By Meg Awunti

I was raised in an African household. Like any typical African kid, my life path was laid out for me. Go to school, make good grades, find a job, and start a career. Both in the continent and the diaspora, we are raised on the assumption that good grades results in success and financial stability. But is this the absolute truth?

I was the kid who did everything right. Took my parents advice and did well in school. I started taking college classes in high school. That academic success propelled me to start pharmacy school a couple of weeks before my nineteenth birthday. In the US, pharmacy school is a graduate program. Most people attend pharmacy school proceeding the completion of their bachelorโ€™s degree. In pharmacy school, I kept a job, held leadership roles, passed all my classes, and gave up parts of my social life.

So, when did the shift in mindset occur? During my last semester of pharmacy school, I never got an interview for a pharmacist position within the company like my other classmates. I also happened to be one of the first to be laid off from employment the summer after graduation. I started applying for jobs and like many of us going through the job-hunting process, I received multiple rejections despite hiring surges.

At this point, self-doubt set in. I started questioning myself and my abilities. I tried frantically to figure out where I went wrong and why my classmates were succeeding without me. I felt empty. I saw myself spiraling into depression. With encouragement from my parents, I decided to take a gap year. I needed a break to reset myself in many aspects of my life. It was during this gap year that I learned permanent lessons about life.

Here are few:

  1. Networking is ESSENTIAL. In life, it is not about WHAT you know but WHO you know to advance yourself.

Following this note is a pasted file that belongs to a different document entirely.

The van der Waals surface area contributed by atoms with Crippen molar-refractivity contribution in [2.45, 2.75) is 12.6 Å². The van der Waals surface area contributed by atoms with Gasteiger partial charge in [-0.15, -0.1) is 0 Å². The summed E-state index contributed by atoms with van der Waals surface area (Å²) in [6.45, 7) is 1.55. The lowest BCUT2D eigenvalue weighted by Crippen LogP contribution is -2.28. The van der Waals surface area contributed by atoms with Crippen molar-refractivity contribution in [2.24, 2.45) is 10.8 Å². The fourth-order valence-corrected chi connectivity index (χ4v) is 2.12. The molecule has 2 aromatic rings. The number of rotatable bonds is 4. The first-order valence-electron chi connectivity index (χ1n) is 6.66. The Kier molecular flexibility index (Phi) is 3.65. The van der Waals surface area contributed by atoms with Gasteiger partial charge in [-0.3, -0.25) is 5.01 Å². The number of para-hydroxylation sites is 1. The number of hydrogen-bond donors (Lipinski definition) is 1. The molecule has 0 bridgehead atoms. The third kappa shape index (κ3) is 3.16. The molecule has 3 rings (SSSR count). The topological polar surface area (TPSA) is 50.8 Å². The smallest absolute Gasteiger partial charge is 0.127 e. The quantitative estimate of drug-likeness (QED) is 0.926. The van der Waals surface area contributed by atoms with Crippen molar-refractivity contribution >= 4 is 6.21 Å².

2. Growth does not occur within comfort zones. You cannot change or grow by repeating the same actions daily. Learning comes from discomfort.
  3. Do not compare your journey to those around you. There will always be people who have it better than you and others who have it worse than you.
  4. Identify the fears that hold you back from becoming the best version of yourself. Many times decisions are made based on unconscious fears. Those fears could be limiting your growth.
  5. Take time for self-discovery. It is important to discover yourself, inner passions, purpose, and goals. It will give your life and work on earth a greater sense of meaning.
  6. Seek mentorship and guidance in ALL aspects of your life. There are people who have walked through your current path, reach out to them to prevent avoidable mistakes.

I use these lessons and many more to guide my life daily. I have observed tremendous growth within myself in the past year. I still believe education sets us up for a better life, but that narrative is incomplete. I have learned that life is really about people and purpose. Looking back at my teen self, I would have advised her to make out the time to identify her purpose in life and work hard on her networking skills alongside academics.

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